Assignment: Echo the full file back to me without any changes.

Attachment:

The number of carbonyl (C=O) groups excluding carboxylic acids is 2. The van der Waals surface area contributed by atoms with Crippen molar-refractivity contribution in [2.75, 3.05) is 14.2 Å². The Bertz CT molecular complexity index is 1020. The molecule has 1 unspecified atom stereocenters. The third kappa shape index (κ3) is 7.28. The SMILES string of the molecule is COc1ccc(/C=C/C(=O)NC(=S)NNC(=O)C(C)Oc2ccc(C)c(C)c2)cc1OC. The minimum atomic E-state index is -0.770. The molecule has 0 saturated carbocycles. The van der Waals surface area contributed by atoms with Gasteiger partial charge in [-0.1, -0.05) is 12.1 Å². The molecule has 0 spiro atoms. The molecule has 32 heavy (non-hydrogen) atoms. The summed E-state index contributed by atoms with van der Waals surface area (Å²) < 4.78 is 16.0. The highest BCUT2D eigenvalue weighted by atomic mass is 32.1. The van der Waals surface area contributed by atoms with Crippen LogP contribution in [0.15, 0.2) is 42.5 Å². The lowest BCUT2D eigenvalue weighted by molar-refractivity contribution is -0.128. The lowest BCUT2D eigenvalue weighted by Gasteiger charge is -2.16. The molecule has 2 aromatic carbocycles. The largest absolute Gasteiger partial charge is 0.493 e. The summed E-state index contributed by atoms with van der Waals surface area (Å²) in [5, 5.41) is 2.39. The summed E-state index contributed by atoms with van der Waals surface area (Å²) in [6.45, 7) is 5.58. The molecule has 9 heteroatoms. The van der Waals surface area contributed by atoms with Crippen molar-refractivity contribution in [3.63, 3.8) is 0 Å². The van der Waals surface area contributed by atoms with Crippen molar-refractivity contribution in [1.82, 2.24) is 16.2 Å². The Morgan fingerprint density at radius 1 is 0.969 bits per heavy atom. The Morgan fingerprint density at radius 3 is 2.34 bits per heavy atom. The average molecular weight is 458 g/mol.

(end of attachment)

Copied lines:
The number of carbonyl (C=O) groups excluding carboxylic acids is 2. The van der Waals surface area contributed by atoms with Crippen molar-refractivity contribution in [2.75, 3.05) is 14.2 Å². The Bertz CT molecular complexity index is 1020. The molecule has 1 unspecified atom stereocenters. The third kappa shape index (κ3) is 7.28. The SMILES string of the molecule is COc1ccc(/C=C/C(=O)NC(=S)NNC(=O)C(C)Oc2ccc(C)c(C)c2)cc1OC. The minimum atomic E-state index is -0.770. The molecule has 0 saturated carbocycles. The van der Waals surface area contributed by atoms with Gasteiger partial charge in [-0.1, -0.05) is 12.1 Å². The molecule has 0 spiro atoms. The molecule has 32 heavy (non-hydrogen) atoms. The summed E-state index contributed by atoms with van der Waals surface area (Å²) < 4.78 is 16.0. The highest BCUT2D eigenvalue weighted by atomic mass is 32.1. The van der Waals surface area contributed by atoms with Crippen LogP contribution in [0.15, 0.2) is 42.5 Å². The lowest BCUT2D eigenvalue weighted by molar-refractivity contribution is -0.128. The lowest BCUT2D eigenvalue weighted by Gasteiger charge is -2.16. The molecule has 2 aromatic carbocycles. The largest absolute Gasteiger partial charge is 0.493 e. The summed E-state index contributed by atoms with van der Waals surface area (Å²) in [5, 5.41) is 2.39. The summed E-state index contributed by atoms with van der Waals surface area (Å²) in [6.45, 7) is 5.58. The molecule has 9 heteroatoms. The van der Waals surface area contributed by atoms with Crippen molar-refractivity contribution in [3.63, 3.8) is 0 Å². The van der Waals surface area contributed by atoms with Crippen molar-refractivity contribution in [1.82, 2.24) is 16.2 Å². The Morgan fingerprint density at radius 1 is 0.969 bits per heavy atom. The Morgan fingerprint density at radius 3 is 2.34 bits per heavy atom. The average molecular weight is 458 g/mol.